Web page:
PHOTO BY KEVIN HEMSTOCK -- Spencer Merritt's grave in Asbury U.M. Cemetery in Millington. He was a member of the 33rd Regiment Maryland Militia.

MILLINGTON — It’s not always easy to find the graves of the War of 1812 militiamen. However, one of the earliest graves in the Asbury UM Church cemetery, on the town’s west end, is that of Spencer Merritt.

Merritt was a member of the 33rd Regiment Maryland Militia, comprised mostly of men from Upper Kent County. Many of the family names are the same as those that can be found in the area of Galena, Millington, Chesterville and Sassafras today, including Foreman, Bramble, Blackiston, Rolph, Fox, Ringgold, Wilmer, Vansant and Calder.

Born April 8, 1792, Pvt. Merrit served on several companies from 1813 to 1814. He was serving under Capt. Benjamin Massey, May 4-12, 1813, when the British attacked and burned Georgetown, in a raid that most remember as that in which the legend of Kitty Knight was established. Merritt was probably among the two dozen or so militiamen on Pearce’s Point, on the Kent side of the Sassafras River who shot at the British as the red-coated Royal Marines, in transport barges, approached Georgetown.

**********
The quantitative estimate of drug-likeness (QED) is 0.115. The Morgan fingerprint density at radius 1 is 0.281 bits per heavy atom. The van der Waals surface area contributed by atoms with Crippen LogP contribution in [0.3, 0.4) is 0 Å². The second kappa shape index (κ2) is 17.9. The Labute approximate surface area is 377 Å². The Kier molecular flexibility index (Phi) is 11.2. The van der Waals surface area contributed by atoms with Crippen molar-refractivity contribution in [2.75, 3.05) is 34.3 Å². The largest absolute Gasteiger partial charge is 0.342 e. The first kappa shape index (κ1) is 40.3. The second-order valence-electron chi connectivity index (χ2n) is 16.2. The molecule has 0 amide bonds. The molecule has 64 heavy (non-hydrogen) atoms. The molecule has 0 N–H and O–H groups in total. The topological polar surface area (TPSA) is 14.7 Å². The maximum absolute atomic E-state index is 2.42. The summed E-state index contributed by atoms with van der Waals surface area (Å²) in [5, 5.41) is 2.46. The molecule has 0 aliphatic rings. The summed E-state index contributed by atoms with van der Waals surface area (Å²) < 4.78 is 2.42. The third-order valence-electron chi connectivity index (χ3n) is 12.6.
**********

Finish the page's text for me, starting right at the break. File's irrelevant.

Merritt stayed in the Millington area after the war. He married Mary Riley, of Queen Anne’s County, in 1824 and they had at least one child, Edward.

Spencer Merritt died July 2, 1853, just a few months after his wife.

On May 26, 2013, George Mitchell, U.S. Navy (ret.), and Kevin Hemstock, a member of the Friends of Kent County, Maryland, War of 1812, placed a flag at Merritt’s grave as a Memorial Day honor to the here-to-for forgotten war veteran.

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One Response to “Grave of 1812 soldier found in Millington cemetery”

  1. PETER S. BURDEOS on October 22nd, 2013 10:56 am

    I am very happy that graves of fallen soldiers who died and fought for the country are discovered and given their appropriate respect and honors. I am heartbroken seeing the fresh and significant faces of fallen soldiers collectively enlisted in the record “freedom remembered” list of casualties of war. Though we cherish their heroism in whichever war they fought for, I still felt the loss of the families they left behind. May they rest in peace.

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